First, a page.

The Audrey Braille Display, and a Plan to Build It Faster

(PLEASE NOTE – The Patreon page mentioned here is deactivated until further notice)

If you could help someone, what would you do for them?

Almost everyone would talk about helping someone cross the street, or giving a cheery hello to brighten their day, or donating to a worthy cause.

I feel similarly. It’s why I started the Audrey Braille Machine in 2011. A device to turn digital text into Braille patterns that a blind person could feel with their fingers.

Being a programmer for most of my life, the software was never an issue. But hardware was. So I taught myself the Arduino open source hardware and electronics so I could ‘drive’ the project (you can read my articles here.) And I used that knowledge to build smaller projects to help the Blind (examples here, here and here.) Eventually, I learned enough to teach an Arduino course at the local Makerspace.

But despite all that, the Braille Display project moved along slowly. In one way, it was a blessing; I was able to evaluate different designs, so I didn’t go down a blind alley too soon, and eventually created my best design yet, a small embossed wheel (details here.) On the other hand, the blind were not benefiting from an unfinished project…

Then I came across and had an idea. Briefly, the site allows people to donate to a cause or project. Patrons pay, and you give them something for their contribution, usually monthly. It’s a great way to test an idea, to see if you can raise enough interest or not.

But unlike most of them, I’m not a painter or designer or writer giving people my creative work. So at first I wasn’t sure of the fit.

Then I realized – what I REALLY wanted were patrons to encourage me. Simply put, their donation confirms that someone else thinks this is a good idea. And thanking them for their support and confidence would in turn inspire me to work faster on the project.

So I did it – I opened a Patreon offer (currently inactive.) For $5 a month, you tell me if you think the Braille display will make the world a better place. In turn, I will give you progress reports and more each week, and anything else I can think of to keep you in the loop.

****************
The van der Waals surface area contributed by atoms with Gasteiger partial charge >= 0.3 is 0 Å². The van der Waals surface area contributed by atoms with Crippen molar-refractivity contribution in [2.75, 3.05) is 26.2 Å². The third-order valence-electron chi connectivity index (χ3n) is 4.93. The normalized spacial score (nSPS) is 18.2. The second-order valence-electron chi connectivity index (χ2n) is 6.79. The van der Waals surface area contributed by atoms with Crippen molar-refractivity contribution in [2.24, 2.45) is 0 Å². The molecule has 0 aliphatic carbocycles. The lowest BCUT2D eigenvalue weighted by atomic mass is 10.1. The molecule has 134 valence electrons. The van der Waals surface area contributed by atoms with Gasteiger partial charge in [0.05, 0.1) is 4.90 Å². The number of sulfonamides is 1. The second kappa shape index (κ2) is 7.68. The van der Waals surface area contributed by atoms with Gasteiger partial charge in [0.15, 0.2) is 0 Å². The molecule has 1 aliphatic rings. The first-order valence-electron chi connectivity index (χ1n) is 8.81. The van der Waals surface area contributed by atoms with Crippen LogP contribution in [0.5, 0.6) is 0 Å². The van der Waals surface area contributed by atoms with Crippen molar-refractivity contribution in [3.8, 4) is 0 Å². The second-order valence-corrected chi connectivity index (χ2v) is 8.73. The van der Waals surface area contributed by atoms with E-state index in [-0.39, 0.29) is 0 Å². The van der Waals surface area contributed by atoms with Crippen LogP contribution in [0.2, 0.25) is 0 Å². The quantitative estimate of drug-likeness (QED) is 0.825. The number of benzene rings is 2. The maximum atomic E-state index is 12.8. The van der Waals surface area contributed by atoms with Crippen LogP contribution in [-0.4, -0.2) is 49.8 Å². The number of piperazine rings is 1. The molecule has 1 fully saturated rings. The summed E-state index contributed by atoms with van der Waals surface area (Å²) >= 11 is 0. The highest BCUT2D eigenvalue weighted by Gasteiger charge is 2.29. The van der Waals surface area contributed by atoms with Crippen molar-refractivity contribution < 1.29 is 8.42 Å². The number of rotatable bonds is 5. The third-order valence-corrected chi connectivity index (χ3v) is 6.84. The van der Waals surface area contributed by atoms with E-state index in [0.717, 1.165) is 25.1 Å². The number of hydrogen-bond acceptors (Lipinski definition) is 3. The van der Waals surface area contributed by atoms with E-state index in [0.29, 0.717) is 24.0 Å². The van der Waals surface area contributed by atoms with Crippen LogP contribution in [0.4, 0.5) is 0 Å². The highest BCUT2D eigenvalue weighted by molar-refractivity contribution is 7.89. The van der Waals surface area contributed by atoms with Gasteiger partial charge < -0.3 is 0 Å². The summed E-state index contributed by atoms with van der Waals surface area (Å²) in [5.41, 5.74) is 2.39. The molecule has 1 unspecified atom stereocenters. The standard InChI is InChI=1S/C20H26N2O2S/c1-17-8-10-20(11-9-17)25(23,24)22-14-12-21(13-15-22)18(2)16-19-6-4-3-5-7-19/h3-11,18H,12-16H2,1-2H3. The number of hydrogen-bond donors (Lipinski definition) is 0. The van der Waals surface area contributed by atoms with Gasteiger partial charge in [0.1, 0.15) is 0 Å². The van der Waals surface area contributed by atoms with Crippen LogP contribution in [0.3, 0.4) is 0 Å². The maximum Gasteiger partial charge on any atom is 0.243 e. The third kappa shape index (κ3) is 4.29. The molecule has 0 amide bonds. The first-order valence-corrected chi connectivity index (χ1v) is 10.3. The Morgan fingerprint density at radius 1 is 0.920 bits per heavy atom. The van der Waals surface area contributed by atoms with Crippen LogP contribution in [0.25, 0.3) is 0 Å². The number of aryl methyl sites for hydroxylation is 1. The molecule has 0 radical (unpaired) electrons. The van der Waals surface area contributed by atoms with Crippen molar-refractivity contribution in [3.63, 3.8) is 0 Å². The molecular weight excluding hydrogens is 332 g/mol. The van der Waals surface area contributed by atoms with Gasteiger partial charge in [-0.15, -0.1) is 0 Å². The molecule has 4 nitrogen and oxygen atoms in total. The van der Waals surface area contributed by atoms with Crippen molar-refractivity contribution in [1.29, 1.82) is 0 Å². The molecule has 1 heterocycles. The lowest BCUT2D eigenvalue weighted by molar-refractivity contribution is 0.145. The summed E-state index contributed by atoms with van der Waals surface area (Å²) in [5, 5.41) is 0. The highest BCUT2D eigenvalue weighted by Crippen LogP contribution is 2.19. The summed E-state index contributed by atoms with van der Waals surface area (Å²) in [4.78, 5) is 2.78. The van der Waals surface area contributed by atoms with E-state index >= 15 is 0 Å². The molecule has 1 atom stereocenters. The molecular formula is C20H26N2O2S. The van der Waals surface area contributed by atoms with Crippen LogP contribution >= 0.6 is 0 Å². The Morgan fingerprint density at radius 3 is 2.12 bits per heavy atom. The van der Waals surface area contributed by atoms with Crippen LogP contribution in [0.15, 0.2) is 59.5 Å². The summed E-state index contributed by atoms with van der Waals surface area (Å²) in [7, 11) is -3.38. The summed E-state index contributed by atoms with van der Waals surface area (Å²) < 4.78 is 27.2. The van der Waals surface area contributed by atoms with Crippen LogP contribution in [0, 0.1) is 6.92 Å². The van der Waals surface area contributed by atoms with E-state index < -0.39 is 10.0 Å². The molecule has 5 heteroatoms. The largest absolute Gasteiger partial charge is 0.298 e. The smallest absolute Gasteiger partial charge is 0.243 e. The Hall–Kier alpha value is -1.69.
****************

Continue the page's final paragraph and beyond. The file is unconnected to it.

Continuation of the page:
I also plan to make everything Open Source, so others can riff off the ideas and implement better and better versions – and ultimately, with the blind benefiting. If you’ve heard about Linux, then you know the power of many people focusing on an Open idea…

My goal is to get at least 100 people involved – and give back 50 hours of work per month on this project. While that ends up being less than a minimum wage (actually, far less, since I’ll likely spend most of it on equipment and parts), it was never about the money.

I want to help. And I think you do too, or you likely wouldn’t have gotten this far in my post. Make no mistake; your support will be fundamental in making this project happen, so join me on Patreon, and let’s make a difference.

(PLEASE NOTE – The Patreon page mentioned here is deactivated until further notice)

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One thought on “The Audrey Braille Display, and a Plan to Build It Faster

  1. I’m fortunate to have a refreshable Braille display and it has changed my life! I can now download text or Word files, put the file into my Braille display, and read them in correct Braille. I can pair my display to my iPhone or iPad and read an iBook I buy on the same day that the book is released. All of these innovations fulfill my childhood dream of never running out of Braille. I no longer have to wait two or three years hoping someone will emboss the book I want, knowing that less than five per cent of books will ever be embossed.

    I’m fortunate to have my display, but most of the people in the world will never be able to own one at current prices. A Braille display like mine costs about as much as a used car. Newer displays will sell for somewhere around five hundred dollars U.S. This price doesn’t work for many blind people in the developing world.

    With his open source ideas, Dave may be able to create a device that could bring ready access to Braille to very poor people in developing countries. What a wonderful fulfillment of dreams for a lot of people.

    Mary Ellen

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